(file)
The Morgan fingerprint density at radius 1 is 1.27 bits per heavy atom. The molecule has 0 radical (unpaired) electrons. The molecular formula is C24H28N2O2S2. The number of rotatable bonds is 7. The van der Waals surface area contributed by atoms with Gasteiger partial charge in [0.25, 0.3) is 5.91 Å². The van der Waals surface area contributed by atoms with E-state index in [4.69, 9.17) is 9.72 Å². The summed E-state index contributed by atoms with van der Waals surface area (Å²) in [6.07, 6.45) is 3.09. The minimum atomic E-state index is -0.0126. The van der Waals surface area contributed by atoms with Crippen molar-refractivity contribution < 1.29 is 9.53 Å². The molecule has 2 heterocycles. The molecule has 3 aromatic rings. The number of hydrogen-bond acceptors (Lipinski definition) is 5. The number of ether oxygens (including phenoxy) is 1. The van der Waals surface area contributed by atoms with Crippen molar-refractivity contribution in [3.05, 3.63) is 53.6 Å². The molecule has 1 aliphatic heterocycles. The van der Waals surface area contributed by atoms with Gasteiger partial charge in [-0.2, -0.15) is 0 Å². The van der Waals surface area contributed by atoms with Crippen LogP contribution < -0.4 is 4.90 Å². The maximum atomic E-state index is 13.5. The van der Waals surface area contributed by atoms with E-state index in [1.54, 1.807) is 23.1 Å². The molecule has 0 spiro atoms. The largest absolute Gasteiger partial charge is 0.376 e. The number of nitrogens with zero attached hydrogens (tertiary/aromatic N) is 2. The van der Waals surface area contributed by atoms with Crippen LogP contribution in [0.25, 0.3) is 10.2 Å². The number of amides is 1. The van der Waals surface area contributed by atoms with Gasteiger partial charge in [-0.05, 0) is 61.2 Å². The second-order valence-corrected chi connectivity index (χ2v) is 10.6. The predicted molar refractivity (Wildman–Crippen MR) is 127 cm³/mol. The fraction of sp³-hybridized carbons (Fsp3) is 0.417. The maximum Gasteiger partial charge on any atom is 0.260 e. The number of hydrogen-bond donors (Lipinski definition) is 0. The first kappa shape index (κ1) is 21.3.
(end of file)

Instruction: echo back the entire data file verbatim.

The Morgan fingerprint density at radius 1 is 1.27 bits per heavy atom. The molecule has 0 radical (unpaired) electrons. The molecular formula is C24H28N2O2S2. The number of rotatable bonds is 7. The van der Waals surface area contributed by atoms with Gasteiger partial charge in [0.25, 0.3) is 5.91 Å². The van der Waals surface area contributed by atoms with E-state index in [4.69, 9.17) is 9.72 Å². The summed E-state index contributed by atoms with van der Waals surface area (Å²) in [6.07, 6.45) is 3.09. The minimum atomic E-state index is -0.0126. The van der Waals surface area contributed by atoms with Crippen molar-refractivity contribution < 1.29 is 9.53 Å². The molecule has 2 heterocycles. The molecule has 3 aromatic rings. The number of hydrogen-bond acceptors (Lipinski definition) is 5. The number of ether oxygens (including phenoxy) is 1. The van der Waals surface area contributed by atoms with Crippen molar-refractivity contribution in [3.05, 3.63) is 53.6 Å². The molecule has 1 aliphatic heterocycles. The van der Waals surface area contributed by atoms with Gasteiger partial charge in [-0.2, -0.15) is 0 Å². The van der Waals surface area contributed by atoms with Crippen LogP contribution < -0.4 is 4.90 Å². The maximum atomic E-state index is 13.5. The van der Waals surface area contributed by atoms with E-state index in [1.54, 1.807) is 23.1 Å². The molecule has 0 spiro atoms. The largest absolute Gasteiger partial charge is 0.376 e. The number of nitrogens with zero attached hydrogens (tertiary/aromatic N) is 2. The van der Waals surface area contributed by atoms with Crippen LogP contribution in [0.25, 0.3) is 10.2 Å². The number of amides is 1. The van der Waals surface area contributed by atoms with Gasteiger partial charge in [-0.05, 0) is 61.2 Å². The second-order valence-corrected chi connectivity index (χ2v) is 10.6. The predicted molar refractivity (Wildman–Crippen MR) is 127 cm³/mol. The fraction of sp³-hybridized carbons (Fsp3) is 0.417. The maximum Gasteiger partial charge on any atom is 0.260 e. The number of hydrogen-bond donors (Lipinski definition) is 0. The first kappa shape index (κ1) is 21.3.